• Natural gas had lower cost than diesel and propane, however, access to natural gas can be capitally hindering in certain regions. Estimated efficiencies for NAD systems with supplemental heat ranged from 50 to 75 per cent compared to efficiencies of 40 to 55 per cent for the dedicated heated-air drying systems.

Additional information on this research and a link to project summary can be found here.

Canola storage in large bins

An additional storage project titled ‘On-farm canola storage research in large bins‘ conducted by PAMI and led by Grieger investigated large bins and the effects of a “peaked” vs. “spread” bin filling system on grain distribution, to measure airflow rates and static pressures from common aeration fans, to airflow uniformity, and grain pressure distribution on the bin floor.

Gravity-driven spreader
Gravity-driven spreader (as viewed from the bottom looking up); Photo credit: PAMI
Five grain pressure sensors
Five grain pressure sensors (blue) in the bin; Photo credit: PAMI

The initial trial monitored canola conditioning with a peaked center, which was created by loading canola into the center of the bin directly from an auger. The second trial emptied the partially conditioned canola into a second 25,000-bushel bin to equalize the grain temperature and refilled the first bin using a gravity driven spreader to produce a more level grain surface. Key findings from this research included:

  • Centrifugal fans rated for 10 hp centrifugal fans available for single phase power were not adequate to provide the required static pressure and airflow to condition canola in a 25,000-bushel bin. After filling to ~17,000 bushels (70 per cent full) in a 25,000-bushel bin, two 10 hp centrifugal fans operating in parallel reached their ‘stall’ static pressure and a single 10 hp centrifugal fan was nearing its stall static pressure.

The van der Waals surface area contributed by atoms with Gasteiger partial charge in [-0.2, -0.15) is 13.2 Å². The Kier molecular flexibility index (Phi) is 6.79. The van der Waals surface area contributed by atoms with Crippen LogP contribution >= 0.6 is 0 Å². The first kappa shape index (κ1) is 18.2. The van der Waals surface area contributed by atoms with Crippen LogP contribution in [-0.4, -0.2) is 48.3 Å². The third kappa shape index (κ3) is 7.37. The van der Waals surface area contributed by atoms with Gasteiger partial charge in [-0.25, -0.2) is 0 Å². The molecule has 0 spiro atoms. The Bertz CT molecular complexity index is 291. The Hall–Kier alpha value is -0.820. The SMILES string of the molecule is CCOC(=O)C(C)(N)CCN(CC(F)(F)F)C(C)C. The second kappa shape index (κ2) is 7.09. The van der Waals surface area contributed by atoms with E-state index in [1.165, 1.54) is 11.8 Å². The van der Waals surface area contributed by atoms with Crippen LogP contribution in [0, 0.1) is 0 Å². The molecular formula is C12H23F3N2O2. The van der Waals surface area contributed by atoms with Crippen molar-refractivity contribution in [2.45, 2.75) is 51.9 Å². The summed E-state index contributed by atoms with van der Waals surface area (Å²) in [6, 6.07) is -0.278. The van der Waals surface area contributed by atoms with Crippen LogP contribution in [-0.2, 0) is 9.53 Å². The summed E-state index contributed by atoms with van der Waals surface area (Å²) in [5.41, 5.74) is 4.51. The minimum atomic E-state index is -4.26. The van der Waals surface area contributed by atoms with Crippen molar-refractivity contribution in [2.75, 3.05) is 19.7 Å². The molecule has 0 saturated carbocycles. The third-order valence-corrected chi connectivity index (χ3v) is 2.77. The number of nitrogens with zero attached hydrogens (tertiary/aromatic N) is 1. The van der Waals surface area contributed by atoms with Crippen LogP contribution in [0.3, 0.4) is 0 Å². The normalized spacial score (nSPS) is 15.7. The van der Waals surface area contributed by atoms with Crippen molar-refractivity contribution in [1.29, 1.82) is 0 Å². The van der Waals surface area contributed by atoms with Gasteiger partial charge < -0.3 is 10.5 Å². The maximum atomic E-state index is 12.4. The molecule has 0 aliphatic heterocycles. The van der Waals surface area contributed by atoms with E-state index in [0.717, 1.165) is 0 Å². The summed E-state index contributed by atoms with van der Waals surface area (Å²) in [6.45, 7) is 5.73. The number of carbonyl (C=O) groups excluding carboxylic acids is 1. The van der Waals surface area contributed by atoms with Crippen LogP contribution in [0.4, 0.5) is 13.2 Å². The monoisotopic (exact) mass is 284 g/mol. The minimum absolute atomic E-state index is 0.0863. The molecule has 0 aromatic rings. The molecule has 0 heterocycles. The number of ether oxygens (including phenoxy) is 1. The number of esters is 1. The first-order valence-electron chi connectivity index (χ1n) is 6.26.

• The conventional method of comparing air distribution by observing the relative temperature ‘front’ movement was not suitable because of the many variable conditions, so temperature change ratios between the ambient temperature, and the initial and final grain temperatures were used instead. These ratios revealed no clear indication that a gravity spreader provided any airflow benefits.
  • Although the grain pressure measurements did not provide a mathematical relationship among the five sensors installed at different distances from the bin center, the vertical load steadily increased with grain depth as expected but the sensors indicated a higher vertical force near the center for the peaked trial and a higher vertical force about 10 feet away from the center for the spread trial.
    • The average load per grain depth suggested that the spreader increased the overall grain density. 
  • In a partially filled bin, the gravity spreader provided a marginal benefit in grain surface distribution (as it did not produce a level grain surface), a small decrease in airflow rate, no differences in the airflow uniformity, and an increased grain density when storing canola.
Germination of canola seeds at different layers of silo bags
(2010-11 and 2011-12)

Overall, the previous airflow/static pressure recommendations developed from small bins are effective in conditioning canola for safe long term (over five months) canola storage. However, the fan requirements and grain monitoring practices may need to be adapted for larger bins.

For details on the results which led to these conclusions, see the comprehensive final report.

Bag storage systems for canola

Although fewer growers may need extra storage this year, some interesting information has been found by Jayas on bag storage.

Check out these studies for more information:

Canola storage resources

For related canola storage knowledge and some grower recommendations, check out these resources:

Canola storage management with canola storage researcher Lorne Grieger

For other harvest content, check out the previous Canola Research Hub blog: Make the most of canola yields by minimizing losses at harvest.

For other harvest-related research, check out these interesting projects on the Canola Research Hub: